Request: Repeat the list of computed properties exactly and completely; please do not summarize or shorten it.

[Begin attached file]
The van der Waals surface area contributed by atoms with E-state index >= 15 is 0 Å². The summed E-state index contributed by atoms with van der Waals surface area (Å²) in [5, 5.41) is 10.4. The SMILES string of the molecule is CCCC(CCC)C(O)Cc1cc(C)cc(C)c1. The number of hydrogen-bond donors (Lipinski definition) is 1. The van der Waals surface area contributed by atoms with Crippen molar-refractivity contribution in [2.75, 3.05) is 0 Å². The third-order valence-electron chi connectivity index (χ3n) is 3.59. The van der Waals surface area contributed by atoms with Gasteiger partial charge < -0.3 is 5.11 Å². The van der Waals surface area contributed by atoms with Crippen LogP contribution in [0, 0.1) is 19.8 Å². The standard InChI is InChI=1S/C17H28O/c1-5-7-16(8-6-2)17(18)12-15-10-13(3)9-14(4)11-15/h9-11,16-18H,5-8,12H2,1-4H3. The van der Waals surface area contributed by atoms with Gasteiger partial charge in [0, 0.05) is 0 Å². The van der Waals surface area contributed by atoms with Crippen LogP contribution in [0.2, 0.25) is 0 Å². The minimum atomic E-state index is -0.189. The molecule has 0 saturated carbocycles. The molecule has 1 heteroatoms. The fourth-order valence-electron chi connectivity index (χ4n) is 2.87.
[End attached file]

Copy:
The van der Waals surface area contributed by atoms with E-state index >= 15 is 0 Å². The summed E-state index contributed by atoms with van der Waals surface area (Å²) in [5, 5.41) is 10.4. The SMILES string of the molecule is CCCC(CCC)C(O)Cc1cc(C)cc(C)c1. The number of hydrogen-bond donors (Lipinski definition) is 1. The van der Waals surface area contributed by atoms with Crippen molar-refractivity contribution in [2.75, 3.05) is 0 Å². The third-order valence-electron chi connectivity index (χ3n) is 3.59. The van der Waals surface area contributed by atoms with Gasteiger partial charge < -0.3 is 5.11 Å². The van der Waals surface area contributed by atoms with Crippen LogP contribution in [0, 0.1) is 19.8 Å². The standard InChI is InChI=1S/C17H28O/c1-5-7-16(8-6-2)17(18)12-15-10-13(3)9-14(4)11-15/h9-11,16-18H,5-8,12H2,1-4H3. The van der Waals surface area contributed by atoms with Gasteiger partial charge in [0, 0.05) is 0 Å². The van der Waals surface area contributed by atoms with Crippen LogP contribution in [0.2, 0.25) is 0 Å². The minimum atomic E-state index is -0.189. The molecule has 0 saturated carbocycles. The molecule has 1 heteroatoms. The fourth-order valence-electron chi connectivity index (χ4n) is 2.87.